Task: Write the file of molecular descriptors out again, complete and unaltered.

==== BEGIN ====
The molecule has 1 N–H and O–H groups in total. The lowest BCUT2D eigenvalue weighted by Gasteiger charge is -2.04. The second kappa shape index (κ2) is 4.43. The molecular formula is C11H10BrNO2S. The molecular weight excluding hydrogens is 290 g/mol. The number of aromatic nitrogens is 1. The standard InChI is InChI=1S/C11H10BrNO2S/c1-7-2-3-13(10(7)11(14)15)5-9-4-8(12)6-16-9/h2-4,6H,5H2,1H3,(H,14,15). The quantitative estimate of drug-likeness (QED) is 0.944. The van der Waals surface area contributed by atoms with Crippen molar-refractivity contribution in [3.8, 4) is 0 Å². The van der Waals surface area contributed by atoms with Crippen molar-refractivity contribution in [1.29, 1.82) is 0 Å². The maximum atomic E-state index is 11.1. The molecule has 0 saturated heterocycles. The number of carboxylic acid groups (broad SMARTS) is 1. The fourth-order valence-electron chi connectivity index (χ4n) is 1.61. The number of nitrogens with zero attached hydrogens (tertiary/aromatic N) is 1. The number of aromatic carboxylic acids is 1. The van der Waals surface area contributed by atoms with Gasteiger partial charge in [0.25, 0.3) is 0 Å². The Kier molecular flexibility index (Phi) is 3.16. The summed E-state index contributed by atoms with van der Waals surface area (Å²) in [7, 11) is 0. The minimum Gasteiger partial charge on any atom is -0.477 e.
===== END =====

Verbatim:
The molecule has 1 N–H and O–H groups in total. The lowest BCUT2D eigenvalue weighted by Gasteiger charge is -2.04. The second kappa shape index (κ2) is 4.43. The molecular formula is C11H10BrNO2S. The molecular weight excluding hydrogens is 290 g/mol. The number of aromatic nitrogens is 1. The standard InChI is InChI=1S/C11H10BrNO2S/c1-7-2-3-13(10(7)11(14)15)5-9-4-8(12)6-16-9/h2-4,6H,5H2,1H3,(H,14,15). The quantitative estimate of drug-likeness (QED) is 0.944. The van der Waals surface area contributed by atoms with Crippen molar-refractivity contribution in [3.8, 4) is 0 Å². The van der Waals surface area contributed by atoms with Crippen molar-refractivity contribution in [1.29, 1.82) is 0 Å². The maximum atomic E-state index is 11.1. The molecule has 0 saturated heterocycles. The number of carboxylic acid groups (broad SMARTS) is 1. The fourth-order valence-electron chi connectivity index (χ4n) is 1.61. The number of nitrogens with zero attached hydrogens (tertiary/aromatic N) is 1. The number of aromatic carboxylic acids is 1. The van der Waals surface area contributed by atoms with Gasteiger partial charge in [0.25, 0.3) is 0 Å². The Kier molecular flexibility index (Phi) is 3.16. The summed E-state index contributed by atoms with van der Waals surface area (Å²) in [7, 11) is 0. The minimum Gasteiger partial charge on any atom is -0.477 e.